Thanks to Dr Willy-John Martin, a biomedical researcher at the Walter & Eliza Hall Institute of Medical Research in Melbourne, for reviewing a timely new book that is sure to be of interest to many Croakey readers.
Dr Willy-John Martin writes:
Anthropogenic forces are reshaping our climate and environment at an unprecedented speed. Take a view from the sidelines for a moment, and it can appear as though humankind is racing towards a cliff at full gallop, intent on trampling the environment underfoot and undermining the prospects of a long future.
What is driving us forward, eyes open, to the edge, and can we change or slow the course?
Taking a view from a larger point of reference –the Universe – could change our trajectory, reframe our relationship with the environment and ecosystem, and offer new solutions to the way we view our health, according to Professor Kerry Arabena’s new book, Becoming Indigenous to the Universe: Reflections on living systems, indigenity and citizenship.
In this new perspective, human health is viewed as part of interconnected, ineluctable relationships with other forms of life, entwined within rich and elaborate ecosystems. In these ecosystems, all humans and life are recognised as Indigenous to the living Universe that birthed and nurtures them.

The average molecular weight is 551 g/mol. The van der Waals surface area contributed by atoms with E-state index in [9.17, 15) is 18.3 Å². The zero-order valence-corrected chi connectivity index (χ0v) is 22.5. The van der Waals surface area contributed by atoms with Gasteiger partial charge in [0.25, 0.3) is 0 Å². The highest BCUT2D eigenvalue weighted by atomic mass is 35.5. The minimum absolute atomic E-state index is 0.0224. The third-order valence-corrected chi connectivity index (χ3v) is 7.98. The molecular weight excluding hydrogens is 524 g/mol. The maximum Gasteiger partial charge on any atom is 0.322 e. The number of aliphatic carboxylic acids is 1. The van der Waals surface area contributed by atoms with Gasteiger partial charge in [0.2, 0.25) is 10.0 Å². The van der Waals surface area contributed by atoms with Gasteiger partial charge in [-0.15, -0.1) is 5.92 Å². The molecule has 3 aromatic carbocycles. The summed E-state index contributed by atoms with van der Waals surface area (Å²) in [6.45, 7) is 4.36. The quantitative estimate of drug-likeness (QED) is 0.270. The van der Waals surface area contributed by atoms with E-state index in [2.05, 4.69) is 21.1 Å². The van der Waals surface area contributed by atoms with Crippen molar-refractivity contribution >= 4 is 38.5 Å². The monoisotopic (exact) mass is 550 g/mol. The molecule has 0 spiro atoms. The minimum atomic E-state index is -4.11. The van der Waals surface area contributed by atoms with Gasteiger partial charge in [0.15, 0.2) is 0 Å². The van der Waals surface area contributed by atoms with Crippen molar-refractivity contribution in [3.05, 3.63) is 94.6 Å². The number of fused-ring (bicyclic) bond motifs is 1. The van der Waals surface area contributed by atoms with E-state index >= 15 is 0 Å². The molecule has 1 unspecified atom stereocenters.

Arabena first dissects the broad elements that set us on our current course. She discusses the cultural imperialism that has elevated the neoliberal values of resource consumption, acquisition and domination, magnified through a pathologically monocultured lens.
Then, in a move that lies at the novelty of Arabena’s approach, both Indigenous knowledge systems and contemporary science research are ushered to the discussion table to synthesize solutions together. Indigenous knowledge, ecology, scientific traditions, and at times, spiritualism are drawn upon to find an accord on the mechanisms and values that are life sustaining and life replenishing, rather than simply consumptive.
The Indigenous knowledge of Australia, North America, Alaska and New Zealand are given a strong voice in the discussion. Arabena draws deeply on Aboriginal and Torres Strait Island perspectives to illustrate the emergent common values of a Universe-referent society.
Along the way, insights from 20 Aboriginal and Torres Strait Islander interviews are shared to reflect the multiple citizen states held by Aboriginal and Torres Strait Islanders: as Australians; as a part of the ecosystem “on country”; and finally as part of the Universe. There are insightful contributions from many participants, whom seem to move comfortably between each of these identities.
Arabena argues that nation-based citizenship values could be restructured to incorporate “on country’” and Universe-referent values that promote sustainability and minimise biocide.
Diversity is highlighted as an essential element to the approach to, and the impact of a Universe-referent framework. Generous care is taken to emphasise that becoming Universe-referent is not a coded strategy for homogenising ideologies simply to produce an entirely new monoculture.